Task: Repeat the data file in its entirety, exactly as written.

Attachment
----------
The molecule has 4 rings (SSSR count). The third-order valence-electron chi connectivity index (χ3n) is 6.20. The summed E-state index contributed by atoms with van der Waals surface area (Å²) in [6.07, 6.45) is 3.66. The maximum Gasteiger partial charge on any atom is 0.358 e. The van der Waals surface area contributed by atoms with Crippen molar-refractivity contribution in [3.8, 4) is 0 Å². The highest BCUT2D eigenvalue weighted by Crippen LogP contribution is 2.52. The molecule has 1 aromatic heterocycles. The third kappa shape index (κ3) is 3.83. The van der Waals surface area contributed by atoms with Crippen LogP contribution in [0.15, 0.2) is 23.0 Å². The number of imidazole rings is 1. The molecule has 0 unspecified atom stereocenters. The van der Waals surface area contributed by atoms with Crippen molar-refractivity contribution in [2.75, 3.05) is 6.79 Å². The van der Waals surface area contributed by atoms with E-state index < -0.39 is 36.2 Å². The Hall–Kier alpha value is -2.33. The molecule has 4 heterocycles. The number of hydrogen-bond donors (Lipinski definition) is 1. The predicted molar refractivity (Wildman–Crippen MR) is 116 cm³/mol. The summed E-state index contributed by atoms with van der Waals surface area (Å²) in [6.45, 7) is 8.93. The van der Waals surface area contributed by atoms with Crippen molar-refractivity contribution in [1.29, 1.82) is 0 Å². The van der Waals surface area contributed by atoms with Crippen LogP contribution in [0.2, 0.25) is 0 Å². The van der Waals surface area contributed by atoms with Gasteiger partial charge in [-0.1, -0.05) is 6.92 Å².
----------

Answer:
The molecule has 4 rings (SSSR count). The third-order valence-electron chi connectivity index (χ3n) is 6.20. The summed E-state index contributed by atoms with van der Waals surface area (Å²) in [6.07, 6.45) is 3.66. The maximum Gasteiger partial charge on any atom is 0.358 e. The van der Waals surface area contributed by atoms with Crippen molar-refractivity contribution in [3.8, 4) is 0 Å². The highest BCUT2D eigenvalue weighted by Crippen LogP contribution is 2.52. The molecule has 1 aromatic heterocycles. The third kappa shape index (κ3) is 3.83. The van der Waals surface area contributed by atoms with Crippen LogP contribution in [0.15, 0.2) is 23.0 Å². The number of imidazole rings is 1. The molecule has 0 unspecified atom stereocenters. The van der Waals surface area contributed by atoms with Crippen molar-refractivity contribution in [2.75, 3.05) is 6.79 Å². The van der Waals surface area contributed by atoms with E-state index < -0.39 is 36.2 Å². The Hall–Kier alpha value is -2.33. The molecule has 4 heterocycles. The number of hydrogen-bond donors (Lipinski definition) is 1. The predicted molar refractivity (Wildman–Crippen MR) is 116 cm³/mol. The summed E-state index contributed by atoms with van der Waals surface area (Å²) in [6.45, 7) is 8.93. The van der Waals surface area contributed by atoms with Crippen molar-refractivity contribution in [1.29, 1.82) is 0 Å². The van der Waals surface area contributed by atoms with Crippen LogP contribution in [0.2, 0.25) is 0 Å². The van der Waals surface area contributed by atoms with Gasteiger partial charge in [-0.1, -0.05) is 6.92 Å².